Xmera / Gloucestershire Gentry / Throckmorton of Tortworth

Throckmorton of Tortworth and Clearwell

William (d. 1537)

The son of Christopher Throckmorton (d. 1513) and Mary, daughter of Sir John Harley of Herefordshire, William acquired Tortworth through marriage to Margaret, daughter and co-heir of David Mathews of Rayder and his wife, Alice, the daughter and heir of Robert Veel of Tortworth.

Monument to Sir Thomas Throckmorton (d. 1568), Tortworth

Sir Thomas (d. 1568) Son

He was the heir of both his father and his uncle George Throckmorton (d. 1548), whose estate included a lease of the priory and manor of Deerhurst and the manor of Woolstone.

He married Margaret, daughter and co-heir of Thomas Whittington of Pauntley:

MP for Heytesbury, Wilts. in 1547, he was knighted in 1553 and was MP for Westbury, Wilts. in 1555. In Elizabeth's reign he served on the Council of the Marches.

He lived predominantly at Corse Lawn, although he was buried at Tortworth.

Sir Thomas (1539-1607) Son

By 1567 he had marrried Elizabeth (d. c1571), daughter of Sir Edward Rogers of Cannington, Som. by whom he had no children. He subsequently married Ellen, daughter of Sir Richard Berkeley of Stoke Gifford. Ellen was a recusant and the marriage was stormy.

He was a JP, served twice as sheriff (1560-61 and 1587-8), was MP for Gloucestershire in 1589, and was a member of the Council of the Marches. He was knighter in 1587. He had an overbearing and bellicose nature, being described by John Smyth of Nibley as 'that powerful and plottinge gent'. He was bound over to keep the peace towards Sir Thomas Proctor in 1580, accused of provoking a riot against Nicholas Poyntz in 1589, summoned before the privy council in 1590, and in a Star Chamber case in 1602 was fined 2000 marks and disabled from bearing office. He purchased the manor and advowson of Cromhall Ligon in 1596, but sold the site of Deerhurst Priory in 1604. He was buried at Tortworth.

Sir William (1579-1628) Son

He matriculated at University College, Oxford, in 1594. Having inherited his father's combative nature, he fought a duel with Walter Walsh of Little Sodbury. Smyth describes him as devouring his patrimony 'by riot & improvidence'. Shortly after inheriting his estate he had his manors of Tortworth, Charfield, and Cromhall Ligon valued for sale. He sold Tortworth in 1608 and moved to Clearwell in Newland, which he had acquired through his marriage to Cicely (b. 1586), daughter and co-heir of Sir Thomas Baynham:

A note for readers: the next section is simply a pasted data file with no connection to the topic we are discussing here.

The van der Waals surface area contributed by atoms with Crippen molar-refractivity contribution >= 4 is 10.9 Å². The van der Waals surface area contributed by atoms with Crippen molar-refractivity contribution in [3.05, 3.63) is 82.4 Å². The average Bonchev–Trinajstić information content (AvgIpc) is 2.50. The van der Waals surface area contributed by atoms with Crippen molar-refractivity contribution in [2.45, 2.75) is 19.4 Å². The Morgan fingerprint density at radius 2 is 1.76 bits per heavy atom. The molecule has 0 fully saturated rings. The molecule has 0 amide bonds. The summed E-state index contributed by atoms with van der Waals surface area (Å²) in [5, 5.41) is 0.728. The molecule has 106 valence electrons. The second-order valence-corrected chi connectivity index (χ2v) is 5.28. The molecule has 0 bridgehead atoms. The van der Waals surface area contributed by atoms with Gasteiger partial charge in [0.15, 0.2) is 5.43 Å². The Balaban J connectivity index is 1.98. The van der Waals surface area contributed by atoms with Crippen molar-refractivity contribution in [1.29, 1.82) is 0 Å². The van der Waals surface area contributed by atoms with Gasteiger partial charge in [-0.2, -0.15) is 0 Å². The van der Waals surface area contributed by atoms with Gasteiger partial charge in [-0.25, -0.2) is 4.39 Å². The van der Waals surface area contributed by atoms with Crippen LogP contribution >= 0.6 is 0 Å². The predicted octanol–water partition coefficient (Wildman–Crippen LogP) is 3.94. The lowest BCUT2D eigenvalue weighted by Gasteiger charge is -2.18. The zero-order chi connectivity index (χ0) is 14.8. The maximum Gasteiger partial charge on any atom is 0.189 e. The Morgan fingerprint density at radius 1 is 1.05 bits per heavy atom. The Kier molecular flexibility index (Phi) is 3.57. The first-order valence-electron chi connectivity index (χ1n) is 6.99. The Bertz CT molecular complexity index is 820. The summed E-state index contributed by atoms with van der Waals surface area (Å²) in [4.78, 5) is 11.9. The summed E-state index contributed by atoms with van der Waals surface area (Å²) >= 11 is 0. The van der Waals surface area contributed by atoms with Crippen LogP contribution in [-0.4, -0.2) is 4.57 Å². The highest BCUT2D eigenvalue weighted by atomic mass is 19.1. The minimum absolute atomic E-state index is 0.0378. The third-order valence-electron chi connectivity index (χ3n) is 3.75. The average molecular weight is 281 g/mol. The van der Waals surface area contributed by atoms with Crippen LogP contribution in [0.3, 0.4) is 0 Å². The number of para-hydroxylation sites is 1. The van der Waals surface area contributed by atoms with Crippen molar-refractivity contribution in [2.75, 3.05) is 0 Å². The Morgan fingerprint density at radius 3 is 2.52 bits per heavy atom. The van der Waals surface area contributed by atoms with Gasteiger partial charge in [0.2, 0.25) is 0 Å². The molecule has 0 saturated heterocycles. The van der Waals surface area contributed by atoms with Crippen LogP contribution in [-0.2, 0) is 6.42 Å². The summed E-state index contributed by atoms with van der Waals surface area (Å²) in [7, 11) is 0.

In 1619 he joined with John Smyth, Richard Berkeley and George Thorpe in sending a ship with 36 men to Virginia, intending to found a new town there. The venture ended in disaster with an Indian massacre in 1622.

After Cicely's death he married Alice Morgan and Sarah Hale/Hall (d. 1636), whom Smyth described as his maids. When Sarah wrote her will she had four children: George, John, Mary and Frances - of whom Mary is named as Mary Throckmorton, the others have no surname.

Despite financial difficulties which led to the sale of other manors, he paid to become a baronet in 1611. He was buried at Newland.

Sir Baynham (1606-1664) Son

He was educated at the Inner Temple and around 1628 he married Margaret (d. 1635), daughter of Robert Hopton of Witham, Somerset, and sister of Ralph, Lord Hopton. He developed the family's interests in the Forest of Dean, while disposing of further property in the north of the county. By 1634 he was chief forester in the Forest of Dean and in 1636 was included in the grant of a 21 year lease of the ironworks. In 1637 he conveyed his estate to trustees for the payment of his debts. A Royalist in the civil war, he was MP for Gloucestershire from 1661 until his death. He was buried at St Margaret's, Westminster. Only the eldest of his 5 sons survived to marry and have children.

Sir Baynham (1629-1681) Son

He was educated at Lincoln's Inn and in 1652 married Mary (d. 1666), the heir of Giles Garton of Billinghurst, Sussex:

In 1669 he married Katherine, the daughter of Piers Edgcumbe of Mount Edgcumbe, Devon:

He was MP for Gloucestershire 1656-8, Wootton Basset, Wilts. in 1660 and for Gloucestershire 1664-1679. Knighted at the Restoration, he became a gentleman of the privy chamber and deputy warden of the Forest of Dean.

Sir William (1658-1682) Cousin

He was educated at Christ Church, Oxford and the Inner Temple. He was killed in a duel in 1682 and the baronetcy became extinct.